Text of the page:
The Bible tells us that God placed Adam in the Garden of Eden to “till and tend.” The Hebrew words have specific connotations. The Hebrew word for “tend” is used Jewish law to imply a legal sense of guardianship.

In effect, God has made us trustees of the earth. Part of our obligation is to keep it in good condition for the benefit of future generations.

2. The second critical value is bal tashchit. In Hebrew  that means “do not destroy.” It is a religious value that also goes back to the Bible.

In the book of Deuteronomy, the Israelites were specifically commanded not to destroy the fruit-bearing trees of an opposing city when in battle. The sages saw this law as an example of a broader imperative. They extended it to peacetime as well as war, other objects as well as trees.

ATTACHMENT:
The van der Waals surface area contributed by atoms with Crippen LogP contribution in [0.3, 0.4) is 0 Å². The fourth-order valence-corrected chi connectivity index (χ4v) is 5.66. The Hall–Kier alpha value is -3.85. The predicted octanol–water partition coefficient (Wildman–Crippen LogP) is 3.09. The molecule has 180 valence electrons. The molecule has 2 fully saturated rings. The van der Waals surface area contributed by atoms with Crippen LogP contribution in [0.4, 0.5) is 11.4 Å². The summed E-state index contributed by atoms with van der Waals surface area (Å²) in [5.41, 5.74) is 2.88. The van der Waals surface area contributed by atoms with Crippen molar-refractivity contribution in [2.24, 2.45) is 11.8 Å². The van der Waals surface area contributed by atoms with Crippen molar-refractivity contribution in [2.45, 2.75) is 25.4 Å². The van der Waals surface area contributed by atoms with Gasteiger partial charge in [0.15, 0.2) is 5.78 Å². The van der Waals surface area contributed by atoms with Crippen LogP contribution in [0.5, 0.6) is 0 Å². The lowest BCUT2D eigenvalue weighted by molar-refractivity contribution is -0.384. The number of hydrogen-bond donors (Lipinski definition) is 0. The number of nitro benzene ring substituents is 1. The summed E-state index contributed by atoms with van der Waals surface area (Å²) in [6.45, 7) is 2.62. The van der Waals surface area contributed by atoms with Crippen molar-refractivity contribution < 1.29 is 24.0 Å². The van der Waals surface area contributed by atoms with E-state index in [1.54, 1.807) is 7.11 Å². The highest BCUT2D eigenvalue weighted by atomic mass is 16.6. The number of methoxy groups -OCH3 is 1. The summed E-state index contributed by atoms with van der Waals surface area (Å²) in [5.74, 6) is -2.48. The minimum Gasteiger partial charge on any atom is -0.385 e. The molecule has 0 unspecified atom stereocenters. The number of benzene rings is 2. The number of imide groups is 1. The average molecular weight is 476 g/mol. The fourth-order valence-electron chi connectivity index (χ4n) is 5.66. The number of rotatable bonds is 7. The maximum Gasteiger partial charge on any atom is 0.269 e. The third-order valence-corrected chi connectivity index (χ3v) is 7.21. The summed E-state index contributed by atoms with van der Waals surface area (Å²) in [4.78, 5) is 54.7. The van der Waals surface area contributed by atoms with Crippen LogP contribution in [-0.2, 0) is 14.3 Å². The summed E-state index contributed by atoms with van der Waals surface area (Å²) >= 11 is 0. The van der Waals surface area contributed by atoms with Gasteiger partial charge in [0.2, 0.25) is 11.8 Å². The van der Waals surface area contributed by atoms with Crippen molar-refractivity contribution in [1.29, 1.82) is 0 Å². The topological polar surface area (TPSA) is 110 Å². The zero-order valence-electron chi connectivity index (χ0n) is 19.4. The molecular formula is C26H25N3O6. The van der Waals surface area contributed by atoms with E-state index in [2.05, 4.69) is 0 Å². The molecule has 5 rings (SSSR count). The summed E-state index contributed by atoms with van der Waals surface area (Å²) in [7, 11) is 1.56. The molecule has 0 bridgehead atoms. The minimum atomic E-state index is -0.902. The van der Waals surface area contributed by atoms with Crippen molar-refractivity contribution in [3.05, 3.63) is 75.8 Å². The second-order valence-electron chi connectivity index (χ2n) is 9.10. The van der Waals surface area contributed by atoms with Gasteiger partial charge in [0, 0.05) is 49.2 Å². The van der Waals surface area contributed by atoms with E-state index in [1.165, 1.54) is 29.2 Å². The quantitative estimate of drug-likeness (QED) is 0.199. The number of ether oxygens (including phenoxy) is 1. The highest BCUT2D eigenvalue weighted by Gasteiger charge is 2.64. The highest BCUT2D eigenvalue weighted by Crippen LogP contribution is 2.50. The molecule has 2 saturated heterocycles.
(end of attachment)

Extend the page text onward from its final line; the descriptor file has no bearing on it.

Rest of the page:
The broader imperative is this: We don’t have a right to destroy anything of potential human benefit, even if it is our own property.

Why I Never Throw Anything Out

How might this work in our lives? Let’s say we are moving, and we have a usable table and chairs that we don’t really need any more. We might think we can dispose of it as we would wish.

Jewish law, however, tells us that we may not. We are obliged to seek its further usage—by giving it away or selling it—rather than destroying it. To destroy it would violate our role as stewards of what ultimately belongs not to us, but to God.

3. The final critical value is shomrei adamah, which means “guardians of the earth.” As human beings, we are endowed with great power. Unlike other animals, we can manipulate nature. This has enormous benefits: technology, buildings, civilization. But it also has dangers: war, pollution, disease.